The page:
Going through Rashid’s account, it’s almost impressive to see how often Bush or his advisers repeat the same errors. Though insufficient intelligence had proved a great weakness in 2001, Rashid reports that between 2002 and 2005, the United States didn’t even bother to monitor Taliban activity in four provinces in the south or across the border from Quetta. It’s as if the White House deliberately turned a blind eye to inconvenient facts. America creates its own reality—and its own unreality, too.

By contrast, the Taliban’s ability to adapt quicker than the U.S., or indeed NATO, would be almost admirable if it were not so alarming. Rashid describes the Taliban regime pre-9/11 as having “no concern for the public nor any sense of responsibility toward them.” This month, however, the New York Times reports dramatic leaps in Taliban political strategy: they now offer land reform and basic health and education to peasants in Pakistan’s Swat valley. They are making like Maoists, engineering class revolt. They’ve evolved: Taliban 2.0.

Rashid is right, then. There’s not much cheery news about the situation in Afghanistan or Pakistan, but for anyone in a philosophical mood, there’s some metaphysical solace to be found running through Descent Into Chaos. Hypocrisy really doesn’t pay. The blithe neocon disregard for human lives, often masked as concern for human rights, has backfired.

Throughout the book, whenever Rumsfeld and Bush make common cause with thugs and militants as they mouth pieties about democracy and freedom, they come a cropper. Washington sponsored cruel, repressive warlords like the notorious Ismael Khan because it was simpler and cheaper than channeling money through the new Afghan government. But that policy—of empowering the same gun-toting robbers who destabilized the country pre-Taliban—is exactly what sowed the seeds of the Talibans’ current resurgence.

It’s not just America whose mixed motives and self-serving policies have deepened the crisis in Afghanistan and Pakistan. One of the major problems with all international aid to Afghanistan seems to be the worrying fact that, faced with a choice between painstakingly training up some official in the education ministry or simply cutting him out and building your own school, an aid donor invariably plumps for the second, sexier option. And a lack of communication means that there’s an undignified scramble to sponsor the same high-profile projects. “USAID, DFID (Britain’s Department for International Development) the European Union, and the World Bank all hired separate contractors to modernize the collection of customs revenues on the Afghan border,” says Rashid. The excellent Ashraf Ghani, Afghanistan’s former finance minister and author (with Clare Lockhart) of Fixing Failed States, complains to Rashid, “my best people were stolen by international aid organizations who could offer them forty to a hundred times the salary I could.”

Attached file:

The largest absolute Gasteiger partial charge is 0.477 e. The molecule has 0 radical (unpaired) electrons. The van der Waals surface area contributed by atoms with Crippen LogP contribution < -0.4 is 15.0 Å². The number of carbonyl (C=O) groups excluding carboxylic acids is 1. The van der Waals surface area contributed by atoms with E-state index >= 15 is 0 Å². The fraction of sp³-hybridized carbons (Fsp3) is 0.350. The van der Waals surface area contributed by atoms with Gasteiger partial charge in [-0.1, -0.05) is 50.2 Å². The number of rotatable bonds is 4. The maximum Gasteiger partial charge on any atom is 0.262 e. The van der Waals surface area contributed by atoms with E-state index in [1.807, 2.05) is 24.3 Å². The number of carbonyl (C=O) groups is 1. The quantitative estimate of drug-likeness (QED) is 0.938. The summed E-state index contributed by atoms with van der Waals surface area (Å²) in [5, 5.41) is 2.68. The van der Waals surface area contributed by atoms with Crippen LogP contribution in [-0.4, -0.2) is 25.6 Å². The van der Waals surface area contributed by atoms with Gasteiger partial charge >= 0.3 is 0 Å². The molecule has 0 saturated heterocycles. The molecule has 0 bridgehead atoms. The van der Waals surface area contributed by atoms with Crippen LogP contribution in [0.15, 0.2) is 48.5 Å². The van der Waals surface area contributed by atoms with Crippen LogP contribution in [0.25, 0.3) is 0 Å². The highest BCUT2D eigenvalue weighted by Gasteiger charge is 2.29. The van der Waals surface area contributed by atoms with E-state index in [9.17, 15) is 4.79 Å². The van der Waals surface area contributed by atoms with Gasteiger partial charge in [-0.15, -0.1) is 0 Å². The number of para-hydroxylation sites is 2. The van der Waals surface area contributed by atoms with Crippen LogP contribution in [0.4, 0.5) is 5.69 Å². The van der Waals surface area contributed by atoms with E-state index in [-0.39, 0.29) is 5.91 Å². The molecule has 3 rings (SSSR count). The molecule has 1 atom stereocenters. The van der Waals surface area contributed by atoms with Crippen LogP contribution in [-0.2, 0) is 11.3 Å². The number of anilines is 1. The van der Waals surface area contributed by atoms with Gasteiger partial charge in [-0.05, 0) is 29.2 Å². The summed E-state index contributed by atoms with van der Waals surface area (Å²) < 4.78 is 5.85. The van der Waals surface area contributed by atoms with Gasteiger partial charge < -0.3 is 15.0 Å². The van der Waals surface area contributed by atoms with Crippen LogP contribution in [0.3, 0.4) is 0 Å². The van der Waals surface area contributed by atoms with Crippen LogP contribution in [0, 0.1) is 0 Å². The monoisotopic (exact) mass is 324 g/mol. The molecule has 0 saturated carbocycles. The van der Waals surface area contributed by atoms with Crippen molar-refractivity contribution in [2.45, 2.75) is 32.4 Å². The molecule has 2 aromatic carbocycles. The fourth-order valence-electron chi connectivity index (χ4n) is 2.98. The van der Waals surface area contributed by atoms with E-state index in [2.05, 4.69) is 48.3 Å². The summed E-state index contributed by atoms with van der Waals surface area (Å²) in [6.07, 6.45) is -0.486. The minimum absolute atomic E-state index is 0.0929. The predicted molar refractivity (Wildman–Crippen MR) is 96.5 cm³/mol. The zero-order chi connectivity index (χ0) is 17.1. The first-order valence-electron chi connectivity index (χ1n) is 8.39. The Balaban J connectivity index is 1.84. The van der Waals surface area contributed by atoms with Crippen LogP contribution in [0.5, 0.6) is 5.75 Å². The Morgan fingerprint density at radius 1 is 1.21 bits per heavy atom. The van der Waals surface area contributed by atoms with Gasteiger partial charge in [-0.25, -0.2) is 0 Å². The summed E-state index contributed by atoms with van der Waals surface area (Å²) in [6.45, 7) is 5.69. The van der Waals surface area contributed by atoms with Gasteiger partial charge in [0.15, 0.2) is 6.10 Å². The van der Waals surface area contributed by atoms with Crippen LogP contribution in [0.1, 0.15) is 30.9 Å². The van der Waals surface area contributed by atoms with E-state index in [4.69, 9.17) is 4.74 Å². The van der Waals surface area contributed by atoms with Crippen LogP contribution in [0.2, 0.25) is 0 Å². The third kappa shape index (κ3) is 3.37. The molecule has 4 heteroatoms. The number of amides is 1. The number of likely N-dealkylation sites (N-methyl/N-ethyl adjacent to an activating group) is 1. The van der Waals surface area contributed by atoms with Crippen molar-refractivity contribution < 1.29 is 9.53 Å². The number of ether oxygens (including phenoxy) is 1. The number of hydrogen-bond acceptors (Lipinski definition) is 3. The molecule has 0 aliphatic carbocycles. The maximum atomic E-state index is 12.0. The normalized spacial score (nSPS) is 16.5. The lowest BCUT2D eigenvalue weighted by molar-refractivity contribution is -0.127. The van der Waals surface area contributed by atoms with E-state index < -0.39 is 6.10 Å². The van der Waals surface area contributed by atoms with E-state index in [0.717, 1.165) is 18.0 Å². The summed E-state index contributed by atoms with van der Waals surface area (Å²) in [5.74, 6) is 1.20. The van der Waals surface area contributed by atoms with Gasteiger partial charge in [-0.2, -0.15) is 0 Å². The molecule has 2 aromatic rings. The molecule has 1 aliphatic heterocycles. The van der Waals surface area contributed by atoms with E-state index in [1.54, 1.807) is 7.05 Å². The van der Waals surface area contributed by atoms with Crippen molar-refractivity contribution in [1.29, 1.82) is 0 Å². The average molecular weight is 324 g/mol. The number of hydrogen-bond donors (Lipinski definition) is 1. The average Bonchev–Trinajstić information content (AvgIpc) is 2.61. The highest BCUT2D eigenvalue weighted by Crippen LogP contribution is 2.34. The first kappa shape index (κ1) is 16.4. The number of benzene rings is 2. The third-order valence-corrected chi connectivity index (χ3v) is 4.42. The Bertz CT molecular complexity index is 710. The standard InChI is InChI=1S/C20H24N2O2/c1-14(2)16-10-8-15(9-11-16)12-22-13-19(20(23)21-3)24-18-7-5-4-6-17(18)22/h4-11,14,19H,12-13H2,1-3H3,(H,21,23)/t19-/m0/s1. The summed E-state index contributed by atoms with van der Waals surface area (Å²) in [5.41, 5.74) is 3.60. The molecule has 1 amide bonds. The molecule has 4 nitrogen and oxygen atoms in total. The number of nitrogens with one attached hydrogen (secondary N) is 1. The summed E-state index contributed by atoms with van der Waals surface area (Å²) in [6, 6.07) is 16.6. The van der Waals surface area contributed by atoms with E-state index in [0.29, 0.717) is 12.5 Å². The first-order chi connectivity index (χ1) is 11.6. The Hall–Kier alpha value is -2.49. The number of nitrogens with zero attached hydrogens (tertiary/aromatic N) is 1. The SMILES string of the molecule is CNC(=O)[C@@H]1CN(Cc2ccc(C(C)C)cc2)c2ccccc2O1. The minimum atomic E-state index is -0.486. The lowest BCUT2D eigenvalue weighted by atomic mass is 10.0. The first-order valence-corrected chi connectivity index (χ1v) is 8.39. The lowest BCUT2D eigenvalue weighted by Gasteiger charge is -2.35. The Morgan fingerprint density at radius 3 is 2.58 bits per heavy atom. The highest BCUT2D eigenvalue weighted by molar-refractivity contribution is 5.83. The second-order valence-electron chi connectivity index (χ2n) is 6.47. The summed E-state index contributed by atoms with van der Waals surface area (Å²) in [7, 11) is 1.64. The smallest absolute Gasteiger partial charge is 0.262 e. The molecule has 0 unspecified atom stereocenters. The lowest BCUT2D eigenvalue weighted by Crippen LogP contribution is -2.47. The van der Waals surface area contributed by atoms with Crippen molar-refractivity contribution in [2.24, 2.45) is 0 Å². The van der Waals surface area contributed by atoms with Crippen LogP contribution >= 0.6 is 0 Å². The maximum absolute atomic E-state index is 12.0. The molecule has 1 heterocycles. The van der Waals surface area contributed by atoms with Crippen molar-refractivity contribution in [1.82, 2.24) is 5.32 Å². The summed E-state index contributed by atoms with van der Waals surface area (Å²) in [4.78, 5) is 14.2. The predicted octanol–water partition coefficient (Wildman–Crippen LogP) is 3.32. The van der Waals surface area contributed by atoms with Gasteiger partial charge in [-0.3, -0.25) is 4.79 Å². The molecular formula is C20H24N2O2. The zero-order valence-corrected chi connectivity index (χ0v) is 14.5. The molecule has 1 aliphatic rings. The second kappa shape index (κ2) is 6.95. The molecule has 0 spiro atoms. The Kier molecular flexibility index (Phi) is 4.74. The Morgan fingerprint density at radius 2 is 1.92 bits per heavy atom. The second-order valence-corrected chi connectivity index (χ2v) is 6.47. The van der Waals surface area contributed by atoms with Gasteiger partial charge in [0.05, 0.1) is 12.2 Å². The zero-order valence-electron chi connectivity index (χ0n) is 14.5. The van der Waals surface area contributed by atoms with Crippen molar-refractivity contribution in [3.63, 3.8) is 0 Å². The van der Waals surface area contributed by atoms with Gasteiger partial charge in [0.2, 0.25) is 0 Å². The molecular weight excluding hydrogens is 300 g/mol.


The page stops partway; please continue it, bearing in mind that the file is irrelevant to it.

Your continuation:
By the book’s last despairing chapters, a final irony of the whole bungled affair becomes clear. In some ways, America really has succeeded in spreading its values throughout the Stans and Central Asia. When, for instance, the CIA began to use the ISI to torture prisoners in Pakistan, it became impossible to object to President Musharraf butchering and maiming his opponents.

So perhaps the U.S. can still lead by example. Will the new administration use America’s lingering influence to undo the damage in Pakistan, Afghanistan, and Central Asia? Perhaps it’s too late. As I write, though, they’re celebrating Easter in Jerusalem, Egypt, Iraq, and even in parts of “the region.” Here is a paschal lesson for America from Ahmed Rashid’s book: it pays to practice what you preach. 

Mary Wakefield is deputy editor of The Spectator